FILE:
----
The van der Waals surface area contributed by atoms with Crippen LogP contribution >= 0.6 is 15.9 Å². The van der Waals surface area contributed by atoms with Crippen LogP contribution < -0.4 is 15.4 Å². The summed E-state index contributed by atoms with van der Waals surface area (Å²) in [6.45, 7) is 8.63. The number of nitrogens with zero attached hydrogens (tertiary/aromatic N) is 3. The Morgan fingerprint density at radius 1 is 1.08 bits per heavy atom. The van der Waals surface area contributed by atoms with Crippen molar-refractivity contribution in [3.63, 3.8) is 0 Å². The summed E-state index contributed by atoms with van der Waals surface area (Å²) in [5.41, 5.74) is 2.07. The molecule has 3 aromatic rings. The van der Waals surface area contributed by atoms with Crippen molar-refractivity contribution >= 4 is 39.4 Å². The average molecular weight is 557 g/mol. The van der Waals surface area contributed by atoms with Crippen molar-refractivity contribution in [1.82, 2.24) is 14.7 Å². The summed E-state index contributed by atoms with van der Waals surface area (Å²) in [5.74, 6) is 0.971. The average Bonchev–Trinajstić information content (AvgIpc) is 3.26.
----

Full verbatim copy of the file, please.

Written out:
The van der Waals surface area contributed by atoms with Crippen LogP contribution >= 0.6 is 15.9 Å². The van der Waals surface area contributed by atoms with Crippen LogP contribution < -0.4 is 15.4 Å². The summed E-state index contributed by atoms with van der Waals surface area (Å²) in [6.45, 7) is 8.63. The number of nitrogens with zero attached hydrogens (tertiary/aromatic N) is 3. The Morgan fingerprint density at radius 1 is 1.08 bits per heavy atom. The van der Waals surface area contributed by atoms with Crippen molar-refractivity contribution in [3.63, 3.8) is 0 Å². The summed E-state index contributed by atoms with van der Waals surface area (Å²) in [5.41, 5.74) is 2.07. The molecule has 3 aromatic rings. The van der Waals surface area contributed by atoms with Crippen molar-refractivity contribution >= 4 is 39.4 Å². The average molecular weight is 557 g/mol. The van der Waals surface area contributed by atoms with Crippen molar-refractivity contribution in [1.82, 2.24) is 14.7 Å². The summed E-state index contributed by atoms with van der Waals surface area (Å²) in [5.74, 6) is 0.971. The average Bonchev–Trinajstić information content (AvgIpc) is 3.26.